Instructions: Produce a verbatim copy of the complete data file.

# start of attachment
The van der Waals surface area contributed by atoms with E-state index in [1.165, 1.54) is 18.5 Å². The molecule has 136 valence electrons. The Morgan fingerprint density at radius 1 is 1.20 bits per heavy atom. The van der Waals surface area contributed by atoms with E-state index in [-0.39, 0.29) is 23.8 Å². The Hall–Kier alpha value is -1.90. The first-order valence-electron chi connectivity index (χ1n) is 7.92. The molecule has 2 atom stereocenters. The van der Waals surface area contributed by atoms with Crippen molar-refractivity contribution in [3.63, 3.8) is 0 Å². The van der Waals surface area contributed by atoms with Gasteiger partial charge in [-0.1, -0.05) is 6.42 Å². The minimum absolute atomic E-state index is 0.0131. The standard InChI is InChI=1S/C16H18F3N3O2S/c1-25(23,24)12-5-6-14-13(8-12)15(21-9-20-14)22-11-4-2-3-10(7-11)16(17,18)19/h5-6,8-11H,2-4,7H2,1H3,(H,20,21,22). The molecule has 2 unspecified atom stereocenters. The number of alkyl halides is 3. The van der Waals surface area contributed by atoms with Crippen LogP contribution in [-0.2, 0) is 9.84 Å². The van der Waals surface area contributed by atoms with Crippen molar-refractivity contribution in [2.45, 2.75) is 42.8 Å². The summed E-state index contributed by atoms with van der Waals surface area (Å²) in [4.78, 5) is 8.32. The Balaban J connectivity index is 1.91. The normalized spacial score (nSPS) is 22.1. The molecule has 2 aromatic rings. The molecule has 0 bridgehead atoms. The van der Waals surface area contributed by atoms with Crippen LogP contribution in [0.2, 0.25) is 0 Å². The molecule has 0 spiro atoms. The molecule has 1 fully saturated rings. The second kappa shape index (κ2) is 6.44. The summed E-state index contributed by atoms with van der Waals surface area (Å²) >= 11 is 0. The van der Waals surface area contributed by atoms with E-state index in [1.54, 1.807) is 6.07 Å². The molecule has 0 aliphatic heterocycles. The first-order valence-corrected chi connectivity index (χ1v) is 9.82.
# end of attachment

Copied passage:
The van der Waals surface area contributed by atoms with E-state index in [1.165, 1.54) is 18.5 Å². The molecule has 136 valence electrons. The Morgan fingerprint density at radius 1 is 1.20 bits per heavy atom. The van der Waals surface area contributed by atoms with E-state index in [-0.39, 0.29) is 23.8 Å². The Hall–Kier alpha value is -1.90. The first-order valence-electron chi connectivity index (χ1n) is 7.92. The molecule has 2 atom stereocenters. The van der Waals surface area contributed by atoms with Crippen molar-refractivity contribution in [3.63, 3.8) is 0 Å². The van der Waals surface area contributed by atoms with Gasteiger partial charge in [-0.1, -0.05) is 6.42 Å². The minimum absolute atomic E-state index is 0.0131. The standard InChI is InChI=1S/C16H18F3N3O2S/c1-25(23,24)12-5-6-14-13(8-12)15(21-9-20-14)22-11-4-2-3-10(7-11)16(17,18)19/h5-6,8-11H,2-4,7H2,1H3,(H,20,21,22). The molecule has 2 unspecified atom stereocenters. The number of alkyl halides is 3. The van der Waals surface area contributed by atoms with Crippen LogP contribution in [-0.2, 0) is 9.84 Å². The van der Waals surface area contributed by atoms with Crippen molar-refractivity contribution in [2.45, 2.75) is 42.8 Å². The summed E-state index contributed by atoms with van der Waals surface area (Å²) in [4.78, 5) is 8.32. The Balaban J connectivity index is 1.91. The normalized spacial score (nSPS) is 22.1. The molecule has 2 aromatic rings. The molecule has 0 bridgehead atoms. The van der Waals surface area contributed by atoms with Crippen LogP contribution in [0.2, 0.25) is 0 Å². The molecule has 0 spiro atoms. The molecule has 1 fully saturated rings. The second kappa shape index (κ2) is 6.44. The summed E-state index contributed by atoms with van der Waals surface area (Å²) >= 11 is 0. The van der Waals surface area contributed by atoms with E-state index in [1.54, 1.807) is 6.07 Å². The molecule has 0 aliphatic heterocycles. The first-order valence-corrected chi connectivity index (χ1v) is 9.82.